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  • Writer's pictureKelli Niewhoner

I Feel Anxious: Coping Strategies for Managing Anxiety

In today's fast-paced world, anxiety has become an all too familiar feeling for many of us. Whether it's the stress of work, personal relationships, or the challenges of daily life, anxiety can affect us all. Yes, I'm talking about that 'elephant sitting on your chest' feeling that leaves you wondering how you are going to get through the day. That's why having healthy and practical coping strategies in place is not just beneficial—it's essential. These strategies can empower us to navigate the unexpected and ever-changing world around us, while still maintaining our mental and emotional well-being. In this article, we'll explore some effective techniques to manage anxiety, helping you build a resilient foundation for a happier and healthier life. So, let's take a deep breath together and dive in.

Coping Strategies for Daily Life

Deep Breathing

Practice deep breathing techniques when you feel anxious. For instance, if you're late and rushing to get to work, get caught behind a slow poke who makes you break hard and spill your coffee on your new work pants (yes, that day was a struggle), you can practice deep breathing!

Inhale for a count of four, hold for four, and exhale for four. This can help reduce stress and promote calmness. It doesn't have to be a super stressful event to use this technique. Maybe you are worried about having to go out to supper with new acquaintances, take time to deeply breathe before heading out the door and even when you arrive. It is discrete and you can utilize it at any time; you never have to worry about forgetting it at home because your breath is with you at all times!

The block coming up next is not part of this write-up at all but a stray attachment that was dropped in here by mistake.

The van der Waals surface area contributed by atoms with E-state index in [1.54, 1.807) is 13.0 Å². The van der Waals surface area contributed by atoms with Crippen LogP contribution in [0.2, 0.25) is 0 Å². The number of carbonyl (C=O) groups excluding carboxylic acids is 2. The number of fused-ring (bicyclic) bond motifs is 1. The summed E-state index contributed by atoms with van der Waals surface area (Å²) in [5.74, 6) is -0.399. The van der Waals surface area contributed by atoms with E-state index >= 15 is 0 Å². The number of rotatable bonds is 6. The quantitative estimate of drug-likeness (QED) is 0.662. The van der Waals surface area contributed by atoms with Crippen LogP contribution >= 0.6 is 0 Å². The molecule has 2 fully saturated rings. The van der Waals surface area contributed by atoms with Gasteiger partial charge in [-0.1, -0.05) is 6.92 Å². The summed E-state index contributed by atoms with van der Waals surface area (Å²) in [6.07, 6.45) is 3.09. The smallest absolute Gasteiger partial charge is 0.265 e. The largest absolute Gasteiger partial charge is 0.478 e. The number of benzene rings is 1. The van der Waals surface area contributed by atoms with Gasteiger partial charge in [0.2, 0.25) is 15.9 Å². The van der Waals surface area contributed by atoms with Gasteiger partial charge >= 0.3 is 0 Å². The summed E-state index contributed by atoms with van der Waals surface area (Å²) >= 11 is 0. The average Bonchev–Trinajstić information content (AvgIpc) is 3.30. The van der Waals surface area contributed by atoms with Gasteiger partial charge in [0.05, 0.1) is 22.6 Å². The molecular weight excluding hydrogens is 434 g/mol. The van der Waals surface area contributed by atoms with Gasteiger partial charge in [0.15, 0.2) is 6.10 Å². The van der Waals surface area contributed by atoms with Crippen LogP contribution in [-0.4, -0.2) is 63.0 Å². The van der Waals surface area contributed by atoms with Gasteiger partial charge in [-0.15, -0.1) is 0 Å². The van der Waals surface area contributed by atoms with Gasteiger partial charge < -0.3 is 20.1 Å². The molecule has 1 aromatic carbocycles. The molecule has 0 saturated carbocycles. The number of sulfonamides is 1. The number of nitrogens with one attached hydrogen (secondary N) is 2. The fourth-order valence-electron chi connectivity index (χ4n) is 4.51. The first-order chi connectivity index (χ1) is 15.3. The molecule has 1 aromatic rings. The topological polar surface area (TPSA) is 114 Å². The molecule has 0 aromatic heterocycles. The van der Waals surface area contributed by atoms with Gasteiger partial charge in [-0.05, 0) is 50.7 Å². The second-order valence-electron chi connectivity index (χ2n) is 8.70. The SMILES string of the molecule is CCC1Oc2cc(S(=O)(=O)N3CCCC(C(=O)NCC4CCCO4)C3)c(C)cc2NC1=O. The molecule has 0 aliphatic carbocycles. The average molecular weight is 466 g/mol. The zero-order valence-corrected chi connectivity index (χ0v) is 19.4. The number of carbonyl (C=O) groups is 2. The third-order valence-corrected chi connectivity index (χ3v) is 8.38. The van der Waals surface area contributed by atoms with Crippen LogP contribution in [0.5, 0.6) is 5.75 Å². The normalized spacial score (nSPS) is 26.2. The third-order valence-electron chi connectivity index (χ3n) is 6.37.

Mindful Moments

What exactly is mindfulness? So, mindfulness is a fancy way of saying that you are being intentional about living in the present moment. So often when we are filled with anxious thoughts, we are not focusing on what is in-front of us; we are too fixated on the worry at hand to appreciate the beauty of the 'here and now'. "Take time to smell the roses". As cliche as that statement is, it holds a lot of truth; by being mindful of life's simple awe inspiring moments, it can be enough to help break the flow of anxious thoughts overtaking us.

Okay, so what does being mindful really look like? An example would be taking a moment to appreciate the smell of the cool morning breeze when taking your dog outside. Another mindful practice could be while eating. Focus on the taste, texture, and aroma of your food. Being sensitive enough to notice small things that occur daily can change your perspective and ground you in the present moment. Being mindful may take time and practice, but I'm sure you will find that with enough effort you can make a difference in reducing your anxiety.

Physical Activity

Now, I understand that not everyone can be a professional body builder or olympic athlete (To be honest, it's hard enough to muddle through a jog around the track a few times). But, the point of incorporating physical activity is to find something that works for you. Getting your body moving helps to release our 'feel good hormones' called endorphins. These endorphins help to boost your mood and ward off anxiety.